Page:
Iran’s noted rights lawyer Sotoudeh arrested, says husband

Iran's award-winning human rights lawyer Nasrin Sotoudeh was arrested on June 13, 2018, her husband said in a Facebook post saying that she was transferred to the capital's notorious Evin prison where many political prisoners are held. (AFP / Behrouz Mehri)
Updated 14 June 2018
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Iran’s noted rights lawyer Sotoudeh arrested, says husband

  • Sotoudeh, 55, one of the few outspoken advocates for human rights in Iran, recently represented several women arrested for protesting against the mandatory wearing of headscarves.
  • Sotoudeh has also defended journalists and activists including Nobel Peace laureate Shirin Ebadi and several dissidents arrested during mass protests in 2009.

TEHRAN: Iran’s award-winning human rights lawyer Nasrin Sotoudeh was arrested on Wednesday, her husband said in a Facebook post.

“A few hours ago Nasrin was arrested at home and transferred to Evin,” Tehran’s notorious prison where many political prisoners are held, her husband Reza Khandan wrote.

Sotoudeh, 55, one of the few outspoken advocates for human rights in Iran, recently represented several women arrested for protesting against the mandatory wearing of headscarves. Tehran police said in February that 29 women had been detained for posing in public without their headscarves in the previous weeks.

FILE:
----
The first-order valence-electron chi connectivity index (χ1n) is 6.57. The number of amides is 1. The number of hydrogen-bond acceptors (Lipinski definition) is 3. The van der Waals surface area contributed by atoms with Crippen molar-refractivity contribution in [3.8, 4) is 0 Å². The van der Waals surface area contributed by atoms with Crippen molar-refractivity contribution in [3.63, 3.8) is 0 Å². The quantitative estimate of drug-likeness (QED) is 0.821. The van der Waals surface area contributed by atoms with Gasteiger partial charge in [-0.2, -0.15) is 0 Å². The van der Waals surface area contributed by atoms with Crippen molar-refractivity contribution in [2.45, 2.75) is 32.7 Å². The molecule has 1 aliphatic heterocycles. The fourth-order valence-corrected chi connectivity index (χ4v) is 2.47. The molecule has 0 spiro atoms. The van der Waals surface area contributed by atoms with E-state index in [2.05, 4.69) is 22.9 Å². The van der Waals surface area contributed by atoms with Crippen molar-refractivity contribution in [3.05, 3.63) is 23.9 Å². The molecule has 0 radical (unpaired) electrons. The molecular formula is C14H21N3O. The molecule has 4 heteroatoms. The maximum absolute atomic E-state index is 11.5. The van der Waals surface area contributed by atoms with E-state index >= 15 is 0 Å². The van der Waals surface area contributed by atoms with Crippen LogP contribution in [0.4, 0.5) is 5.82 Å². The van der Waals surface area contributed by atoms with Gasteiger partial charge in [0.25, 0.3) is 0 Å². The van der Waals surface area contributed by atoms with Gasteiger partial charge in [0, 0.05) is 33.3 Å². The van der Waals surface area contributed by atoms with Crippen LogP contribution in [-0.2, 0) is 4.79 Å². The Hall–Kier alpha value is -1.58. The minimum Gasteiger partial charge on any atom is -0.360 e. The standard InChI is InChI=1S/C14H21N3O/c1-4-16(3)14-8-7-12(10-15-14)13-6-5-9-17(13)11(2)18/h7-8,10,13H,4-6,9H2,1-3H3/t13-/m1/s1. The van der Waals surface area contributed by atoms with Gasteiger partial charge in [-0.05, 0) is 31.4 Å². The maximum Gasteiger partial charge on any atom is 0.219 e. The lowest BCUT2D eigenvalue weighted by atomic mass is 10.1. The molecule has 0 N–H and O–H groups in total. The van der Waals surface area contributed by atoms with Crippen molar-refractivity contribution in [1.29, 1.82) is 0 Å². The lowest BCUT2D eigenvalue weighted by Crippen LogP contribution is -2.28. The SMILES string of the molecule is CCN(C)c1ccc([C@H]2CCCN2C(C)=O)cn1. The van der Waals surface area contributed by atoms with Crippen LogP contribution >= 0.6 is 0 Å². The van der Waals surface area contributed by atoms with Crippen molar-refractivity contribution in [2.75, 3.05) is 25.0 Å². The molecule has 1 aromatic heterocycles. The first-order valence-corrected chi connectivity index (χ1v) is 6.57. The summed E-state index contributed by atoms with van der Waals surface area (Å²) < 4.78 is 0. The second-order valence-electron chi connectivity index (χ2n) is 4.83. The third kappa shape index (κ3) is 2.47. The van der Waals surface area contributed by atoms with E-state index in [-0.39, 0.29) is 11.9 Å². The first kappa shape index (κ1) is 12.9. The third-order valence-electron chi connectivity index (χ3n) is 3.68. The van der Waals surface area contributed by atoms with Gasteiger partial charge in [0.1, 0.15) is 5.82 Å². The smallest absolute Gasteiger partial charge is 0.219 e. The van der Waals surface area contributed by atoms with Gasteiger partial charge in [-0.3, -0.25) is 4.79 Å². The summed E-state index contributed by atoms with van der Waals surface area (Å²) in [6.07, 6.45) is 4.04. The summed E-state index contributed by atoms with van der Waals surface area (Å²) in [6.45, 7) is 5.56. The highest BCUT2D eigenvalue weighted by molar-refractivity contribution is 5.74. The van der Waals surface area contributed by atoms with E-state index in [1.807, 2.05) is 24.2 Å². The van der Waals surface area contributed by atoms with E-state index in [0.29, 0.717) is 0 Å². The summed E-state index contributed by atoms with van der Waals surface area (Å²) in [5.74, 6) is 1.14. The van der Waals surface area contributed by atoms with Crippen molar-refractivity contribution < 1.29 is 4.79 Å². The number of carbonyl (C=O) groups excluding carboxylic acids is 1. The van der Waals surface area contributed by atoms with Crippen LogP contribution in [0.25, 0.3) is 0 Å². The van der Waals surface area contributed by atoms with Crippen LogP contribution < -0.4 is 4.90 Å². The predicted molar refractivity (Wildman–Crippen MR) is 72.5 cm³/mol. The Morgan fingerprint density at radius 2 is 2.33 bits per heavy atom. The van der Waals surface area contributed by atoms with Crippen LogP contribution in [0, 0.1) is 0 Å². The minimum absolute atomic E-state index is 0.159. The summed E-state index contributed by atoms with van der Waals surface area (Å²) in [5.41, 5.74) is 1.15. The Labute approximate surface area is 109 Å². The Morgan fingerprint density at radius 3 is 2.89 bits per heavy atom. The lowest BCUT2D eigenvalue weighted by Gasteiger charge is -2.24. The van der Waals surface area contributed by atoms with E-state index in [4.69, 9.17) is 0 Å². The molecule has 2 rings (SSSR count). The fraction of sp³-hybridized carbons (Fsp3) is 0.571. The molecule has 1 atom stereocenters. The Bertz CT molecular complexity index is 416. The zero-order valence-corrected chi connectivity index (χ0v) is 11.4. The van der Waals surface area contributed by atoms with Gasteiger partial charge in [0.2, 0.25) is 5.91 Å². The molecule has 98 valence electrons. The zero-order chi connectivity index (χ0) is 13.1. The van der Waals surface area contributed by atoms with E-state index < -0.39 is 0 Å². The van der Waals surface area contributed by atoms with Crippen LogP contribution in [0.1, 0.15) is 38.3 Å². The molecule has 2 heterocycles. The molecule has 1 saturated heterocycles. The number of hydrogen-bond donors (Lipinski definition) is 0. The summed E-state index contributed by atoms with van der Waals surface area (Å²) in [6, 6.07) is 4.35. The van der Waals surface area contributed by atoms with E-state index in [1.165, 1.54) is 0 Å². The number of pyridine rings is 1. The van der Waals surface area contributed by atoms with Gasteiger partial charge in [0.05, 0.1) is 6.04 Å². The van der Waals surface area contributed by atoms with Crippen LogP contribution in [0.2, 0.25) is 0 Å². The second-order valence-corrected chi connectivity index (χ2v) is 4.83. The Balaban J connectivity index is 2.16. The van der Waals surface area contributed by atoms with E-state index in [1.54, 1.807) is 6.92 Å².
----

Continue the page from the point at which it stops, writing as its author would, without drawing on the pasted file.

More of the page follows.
Khandan’s Facebook message was defiant, saying: “I once told interrogators in the interrogating room: ‘Of all the things the authorities should do for their country, you only know one and that is arresting people’.”

Sotoudeh won the European Parliament’s prestigious Sakharov rights award in 2012 for her work on high-profile rights and political cases, including juveniles facing the death penalty in the Islamic republic.

She spent three years in prison between 2010 and 2013 for “actions against national security” and spreading “propaganda against the regime” and remains banned from representing political cases or leaving Iran until 2022.

Sotoudeh has defended journalists and activists including Nobel Peace laureate Shirin Ebadi and several dissidents arrested during mass protests in 2009. During her time in jail, she staged two hunger strikes in protest at the conditions in Evin and over a ban on seeing her son and daughter.

Sotoudeh was released in September 2013 shortly before Iran’s then newly elected President Hassan Rouhani, who had campaigned on a pledge to improve civil rights, attended the UN General Assembly.


Iraq’s top court ratifies manual recount of May ballots

Updated 19 August 2018
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Iraq’s top court ratifies manual recount of May ballots

  • The court decision paves the way for president to summon lawmakers to an inaugural session
  • Political wrangling over who gets to be prime minister will likely delay the process

BAGHDAD: Iraq’s top court has ratified the results of the country’s May parliamentary elections following a manual ballot recount ordered by the outgoing chamber following charges of irregularities.
The Federal Court’s decision on Sunday paves the way for the president to summon lawmakers to an inaugural session of the new, 329-seat house. In theory, parliament should then proceed to elect a speaker, a president and a prime minister, who will in turn form a new government.
However, political wrangling over who gets to be prime minister will likely delay the process for weeks, maybe months.
A coalition led by maverick Shiite cleric Muqtada Al-Sadr won the largest number of seats, 54, followed by an alliance of government-sanctioned militias known as Hashed, with 47.